Science Of Small Talk

The science of social behavior, one interaction at a time

On Police, Profiling, and Henry Louis Gates

What the arrest of Dr. Gates does (and doesn't) tell us.

I opened my inbox this afternoon to find a request from an opinion editor at the New York Times.  They're putting together an online forum on the topic of racial profiling in the wake of the recent arrest of Dr. Henry Louis Gates, the renowned scholar of African-American History at Harvard.  The question they posed to various scholars and law enforcement officials was "How far have we progressed on reducing racial profiling?"  I was invited to send along a response as long as I could do so in fewer than 300 words and within 3 hours.  299 words later, here's what I sent them:

When it comes to matters of race, the problem with asking how much progress we’ve made is not that there isn’t a right answer.  It’s that there are two.  Ask White Americans about race relations, and most focus on how far we’ve come.  Ask Black Americans, and you’re more likely to hear how far we still have to go.

Have we made strides when it comes to racial profiling?  Sure.  The practice now has a well-known name, jurisdictions keep statistics to track it, and commissions have been established to eradicate it.  But what the arrest of Dr. Gates crystallizes is that we still have a ways to go.  Whether the neighbor who called police or the officer who arrived on the scene consciously considered race is beside the point.  What we know from scores of studies is that race influences our mental calculus—sometimes when we aren’t aware of it, when we don’t want it to, and even on the police force.

In psychological research, participants exposed to subliminal photos of Black men are quicker to identify ambiguous images as weapons.  Respondents in police simulation studies—including actual officers—are more likely to mistake innocuous items for guns when held by a Black man.  These are basic human tendencies to which many of us fall victim, yet they aren’t inevitable with proper vigilance or training.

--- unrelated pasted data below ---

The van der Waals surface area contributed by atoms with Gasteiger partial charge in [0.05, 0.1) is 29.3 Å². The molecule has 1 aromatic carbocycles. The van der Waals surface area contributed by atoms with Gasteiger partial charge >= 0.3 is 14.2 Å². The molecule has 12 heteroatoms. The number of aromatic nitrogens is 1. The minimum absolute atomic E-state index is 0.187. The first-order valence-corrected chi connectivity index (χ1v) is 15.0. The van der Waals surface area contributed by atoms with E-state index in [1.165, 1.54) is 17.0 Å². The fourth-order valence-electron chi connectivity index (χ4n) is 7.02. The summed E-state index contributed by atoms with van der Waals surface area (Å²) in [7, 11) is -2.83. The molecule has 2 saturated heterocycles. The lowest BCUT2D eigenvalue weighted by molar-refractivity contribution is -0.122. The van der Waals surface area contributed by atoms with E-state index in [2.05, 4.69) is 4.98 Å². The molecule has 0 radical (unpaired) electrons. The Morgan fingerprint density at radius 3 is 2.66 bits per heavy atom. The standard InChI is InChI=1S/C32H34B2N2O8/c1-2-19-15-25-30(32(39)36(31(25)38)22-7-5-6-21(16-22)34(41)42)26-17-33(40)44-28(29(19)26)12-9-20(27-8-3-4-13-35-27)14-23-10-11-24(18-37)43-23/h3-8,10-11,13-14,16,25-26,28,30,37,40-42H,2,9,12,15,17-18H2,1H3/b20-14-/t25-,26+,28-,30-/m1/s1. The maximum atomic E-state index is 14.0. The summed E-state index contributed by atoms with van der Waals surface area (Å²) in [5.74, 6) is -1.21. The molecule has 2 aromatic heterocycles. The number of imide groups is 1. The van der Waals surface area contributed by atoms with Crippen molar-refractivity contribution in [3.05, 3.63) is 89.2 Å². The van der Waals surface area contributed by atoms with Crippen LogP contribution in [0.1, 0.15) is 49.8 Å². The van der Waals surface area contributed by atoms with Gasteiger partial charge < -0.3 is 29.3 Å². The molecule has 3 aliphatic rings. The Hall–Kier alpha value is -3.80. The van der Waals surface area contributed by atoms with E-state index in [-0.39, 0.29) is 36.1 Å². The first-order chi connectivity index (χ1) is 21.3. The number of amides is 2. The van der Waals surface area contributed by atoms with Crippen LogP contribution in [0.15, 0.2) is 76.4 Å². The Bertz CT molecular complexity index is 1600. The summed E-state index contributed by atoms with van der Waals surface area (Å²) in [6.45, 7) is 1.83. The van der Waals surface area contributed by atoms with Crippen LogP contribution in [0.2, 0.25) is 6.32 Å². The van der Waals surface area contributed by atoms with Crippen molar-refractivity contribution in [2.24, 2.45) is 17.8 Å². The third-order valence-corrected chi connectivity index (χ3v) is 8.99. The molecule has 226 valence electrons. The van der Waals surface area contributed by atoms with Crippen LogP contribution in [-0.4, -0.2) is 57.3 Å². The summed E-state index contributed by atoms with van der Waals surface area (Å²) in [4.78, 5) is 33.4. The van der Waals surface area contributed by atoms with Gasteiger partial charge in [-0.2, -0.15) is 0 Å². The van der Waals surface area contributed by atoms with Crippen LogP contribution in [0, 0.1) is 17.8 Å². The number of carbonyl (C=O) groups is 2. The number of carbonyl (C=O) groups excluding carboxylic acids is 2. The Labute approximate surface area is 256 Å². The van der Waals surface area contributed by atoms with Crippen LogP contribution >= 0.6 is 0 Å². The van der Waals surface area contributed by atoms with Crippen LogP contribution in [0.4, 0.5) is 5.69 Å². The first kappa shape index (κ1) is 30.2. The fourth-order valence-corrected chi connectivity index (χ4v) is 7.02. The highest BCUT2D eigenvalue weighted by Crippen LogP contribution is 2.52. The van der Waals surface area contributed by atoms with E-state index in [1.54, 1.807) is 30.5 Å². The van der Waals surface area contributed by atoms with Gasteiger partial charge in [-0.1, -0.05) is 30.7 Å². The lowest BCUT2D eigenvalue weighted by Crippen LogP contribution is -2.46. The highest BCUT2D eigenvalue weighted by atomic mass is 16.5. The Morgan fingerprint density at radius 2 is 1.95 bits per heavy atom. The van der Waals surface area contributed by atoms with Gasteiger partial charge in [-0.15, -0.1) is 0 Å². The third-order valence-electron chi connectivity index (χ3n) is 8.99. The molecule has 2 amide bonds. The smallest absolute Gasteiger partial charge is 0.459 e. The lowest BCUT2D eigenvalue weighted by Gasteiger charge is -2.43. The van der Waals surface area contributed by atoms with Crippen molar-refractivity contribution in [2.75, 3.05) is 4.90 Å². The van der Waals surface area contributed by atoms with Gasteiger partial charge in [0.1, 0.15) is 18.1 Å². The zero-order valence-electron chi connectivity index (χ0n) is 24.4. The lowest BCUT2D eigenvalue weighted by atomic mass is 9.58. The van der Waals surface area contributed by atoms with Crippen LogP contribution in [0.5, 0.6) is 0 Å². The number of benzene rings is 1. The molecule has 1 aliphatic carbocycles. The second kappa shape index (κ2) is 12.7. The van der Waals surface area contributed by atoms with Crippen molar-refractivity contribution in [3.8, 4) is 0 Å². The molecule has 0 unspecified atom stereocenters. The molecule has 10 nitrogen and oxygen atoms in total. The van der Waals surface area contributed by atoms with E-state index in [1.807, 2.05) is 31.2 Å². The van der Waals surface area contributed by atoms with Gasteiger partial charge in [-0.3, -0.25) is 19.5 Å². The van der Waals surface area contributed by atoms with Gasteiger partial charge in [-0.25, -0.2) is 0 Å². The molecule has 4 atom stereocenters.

That’s what makes knee-jerk denials that race played a role in Gates’ arrest so disappointing.  I’m not arguing that race was the only reason things went down as they did.  I wasn’t there; details remain fuzzy.  But let’s be honest: White Harvard professors just don’t get charged with disorderly conduct in their own homes.  And when Black men of less renown are arrested under similar circumstances, we don’t hear about it on the news.

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Sure, it's dangerous to read too much into the anonymous comments of web users and the incendiary efforts of bloggers who seek to draw attention (and web traffic) to themselves.  But to me, one of the most striking aspects of this story is how angry some White people seem to be in response to it, as if the mere suggestion that race had anything to do with Gates' arrest is a) ridiculous, b) offensive, and c) an indcitment of the American way of life.  Check out, for example, some of the initial reader responses to the on-line story of the arrest in my hometown Boston Globe.

I've said it before, and I'll say it again: there are few things White Americans find more aversive than talking about race.  But to dismiss out of hand the relevance of race to Gates' arrest flies in the face of empirical data, not to mention good, old-fashioned, common sense.  You don't have to be an expert to understand that things like this just don't happen to White professors at Harvard.

For the entire NY Times on-line forum, click here.

Sam Sommers, Ph.D., is a social psychologist at Tufts University and author of the forthcoming book Situations Matter. more...

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